KH: I carry my camera from the very first day I visit the family but I spend quite a bit of time hanging out with the girls before I turn my camera on them.
PDNedu: Do you keep in touch with subjects between photo sessions?
KH: Yes! I am Friends with them before being a photographer. We speak frequently by phone while I’m still in the country, and we use e-mail and Facebook while I’m overseas. I try to follow them on Facebook to get a sense of transformations that happen once they arrive in their new country.
PDNedu: In addition to your images, do you plan to use additional content (audio, video, written material or interviews) in presenting this body of work?
KH: I am taking notes and recording sounds throughout the project but I currently don’t have any plans for this content.
PDNedu: What’s most important to you in your pictures?
KH: It’s the feeling, expressions and mood that I go for. I think it takes more than just an informational or pretty photograph to connect with a story saturated with emotions on so many levels.
PDNedu : What have you learned about your own experiences in moving between cultures from the process of photographing others?
KH: I’ve become more conscious of my role as an insider vs. an outsider. I like the position that I have right now in regards to the Iranian community, still being an insider while I can distance myself from the events and culture whenever I want to. On the negative side, I am a bit hesitant to go deep in another culture as I feel I may misinterpret the reality, something that I need to work on for myself.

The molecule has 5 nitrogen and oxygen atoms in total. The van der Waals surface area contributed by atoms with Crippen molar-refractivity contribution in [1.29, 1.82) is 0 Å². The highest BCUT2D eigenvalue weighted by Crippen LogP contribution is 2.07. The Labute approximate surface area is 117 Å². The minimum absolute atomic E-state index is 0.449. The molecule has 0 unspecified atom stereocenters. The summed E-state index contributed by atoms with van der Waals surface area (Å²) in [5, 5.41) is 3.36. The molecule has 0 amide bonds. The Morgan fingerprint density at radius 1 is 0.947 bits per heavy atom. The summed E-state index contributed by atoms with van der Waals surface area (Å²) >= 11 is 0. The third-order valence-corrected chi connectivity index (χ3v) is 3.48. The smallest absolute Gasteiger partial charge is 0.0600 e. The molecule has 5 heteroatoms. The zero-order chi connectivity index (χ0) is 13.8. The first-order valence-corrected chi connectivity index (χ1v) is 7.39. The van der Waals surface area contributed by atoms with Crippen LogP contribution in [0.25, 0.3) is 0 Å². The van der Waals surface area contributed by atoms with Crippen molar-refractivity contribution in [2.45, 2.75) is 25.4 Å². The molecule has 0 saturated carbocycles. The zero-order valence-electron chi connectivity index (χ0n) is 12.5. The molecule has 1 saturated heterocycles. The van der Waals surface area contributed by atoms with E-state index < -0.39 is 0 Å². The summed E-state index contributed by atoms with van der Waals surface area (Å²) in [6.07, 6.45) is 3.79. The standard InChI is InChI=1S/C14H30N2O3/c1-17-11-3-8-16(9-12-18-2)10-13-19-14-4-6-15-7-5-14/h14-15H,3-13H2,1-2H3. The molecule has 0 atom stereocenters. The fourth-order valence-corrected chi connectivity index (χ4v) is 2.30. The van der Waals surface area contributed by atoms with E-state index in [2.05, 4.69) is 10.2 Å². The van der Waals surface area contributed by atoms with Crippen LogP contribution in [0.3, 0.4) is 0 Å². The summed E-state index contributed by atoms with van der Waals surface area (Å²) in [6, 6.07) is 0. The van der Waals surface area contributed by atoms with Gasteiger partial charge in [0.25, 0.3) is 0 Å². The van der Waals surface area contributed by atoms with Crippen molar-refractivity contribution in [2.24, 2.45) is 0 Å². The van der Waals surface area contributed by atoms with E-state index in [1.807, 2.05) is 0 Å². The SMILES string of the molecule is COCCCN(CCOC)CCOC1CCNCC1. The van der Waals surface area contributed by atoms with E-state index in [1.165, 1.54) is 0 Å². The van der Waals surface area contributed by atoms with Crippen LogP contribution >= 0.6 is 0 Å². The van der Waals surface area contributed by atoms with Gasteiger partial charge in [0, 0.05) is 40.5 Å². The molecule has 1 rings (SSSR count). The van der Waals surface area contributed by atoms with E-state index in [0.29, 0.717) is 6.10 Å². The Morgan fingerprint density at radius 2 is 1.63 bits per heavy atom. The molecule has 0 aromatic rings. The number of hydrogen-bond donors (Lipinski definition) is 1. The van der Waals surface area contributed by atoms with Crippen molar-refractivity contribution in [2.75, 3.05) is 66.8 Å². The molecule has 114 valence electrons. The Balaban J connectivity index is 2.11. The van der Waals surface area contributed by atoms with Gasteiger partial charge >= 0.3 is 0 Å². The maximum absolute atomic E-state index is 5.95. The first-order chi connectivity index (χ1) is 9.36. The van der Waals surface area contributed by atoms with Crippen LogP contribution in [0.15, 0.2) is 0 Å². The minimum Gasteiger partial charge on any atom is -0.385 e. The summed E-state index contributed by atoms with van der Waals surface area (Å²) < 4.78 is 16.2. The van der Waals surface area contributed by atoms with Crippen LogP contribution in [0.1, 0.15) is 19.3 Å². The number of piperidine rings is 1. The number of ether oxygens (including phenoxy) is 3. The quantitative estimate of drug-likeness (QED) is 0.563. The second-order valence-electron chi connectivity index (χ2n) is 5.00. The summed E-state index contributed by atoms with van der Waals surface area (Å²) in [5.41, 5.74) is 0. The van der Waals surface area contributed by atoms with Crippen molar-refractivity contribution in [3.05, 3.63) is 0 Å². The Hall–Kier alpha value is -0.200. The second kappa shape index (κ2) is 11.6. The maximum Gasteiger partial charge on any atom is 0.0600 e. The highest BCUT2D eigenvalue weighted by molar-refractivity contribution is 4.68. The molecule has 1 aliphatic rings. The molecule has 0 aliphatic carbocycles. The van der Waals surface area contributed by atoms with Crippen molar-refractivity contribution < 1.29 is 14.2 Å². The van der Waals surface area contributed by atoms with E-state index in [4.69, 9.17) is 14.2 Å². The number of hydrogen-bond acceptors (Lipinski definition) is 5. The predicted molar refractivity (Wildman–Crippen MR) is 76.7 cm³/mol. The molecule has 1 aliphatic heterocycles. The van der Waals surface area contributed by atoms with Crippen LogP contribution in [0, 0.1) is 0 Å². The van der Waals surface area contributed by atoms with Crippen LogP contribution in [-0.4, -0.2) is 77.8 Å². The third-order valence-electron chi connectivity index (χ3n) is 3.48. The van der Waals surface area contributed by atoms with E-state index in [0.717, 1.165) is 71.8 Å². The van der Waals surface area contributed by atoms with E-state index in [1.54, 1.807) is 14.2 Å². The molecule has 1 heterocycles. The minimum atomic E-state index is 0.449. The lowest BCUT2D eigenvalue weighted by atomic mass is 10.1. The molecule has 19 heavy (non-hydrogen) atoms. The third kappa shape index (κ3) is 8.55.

PDNedu: Tell us about your recent trip to Iran.
KH: It’s probably my smoothest trip back since I permanently left. I’m working with three families on May God be with you my daughter and wrapping up another project, Your Veil is a Battleground for a mid-March exhibit at IMA Gallery in Toronto.
PDNedu: What photographers do you look to as mentors?
KH: I’m constantly looking at other photographers whose work and personalities stimulate me on different levels. Christopher Anderson, Stefanie Sinclair, and from the younger generation, Ed Ou, Matt Eich and Justin Maxon.
PDNedu: What’s in store for the future?
KH: Aside from a recent project, "The Day I Become a Woman," a visual anthropology of Iran and its different cultures and sectors, with every trip back to Iran, I become more amazed about what the youth is up to and what goes on behind the closed doors. I’ll be spending more time to gain access and explore other sides of this complex society.
Camera: Nikon D700
Lenses: AF NIKKOR 50mm f/1.4D, AF NIKKOR 35mm f/2D, AF NIKKOR 24mm f/2.8D
Computer: Macbook 4,1
Software: Adobe Bridge, Photo Mechanic, Adobe Photoshop CS5
Audio: Olympus L30
Additional gear: Moleskin sketchbook!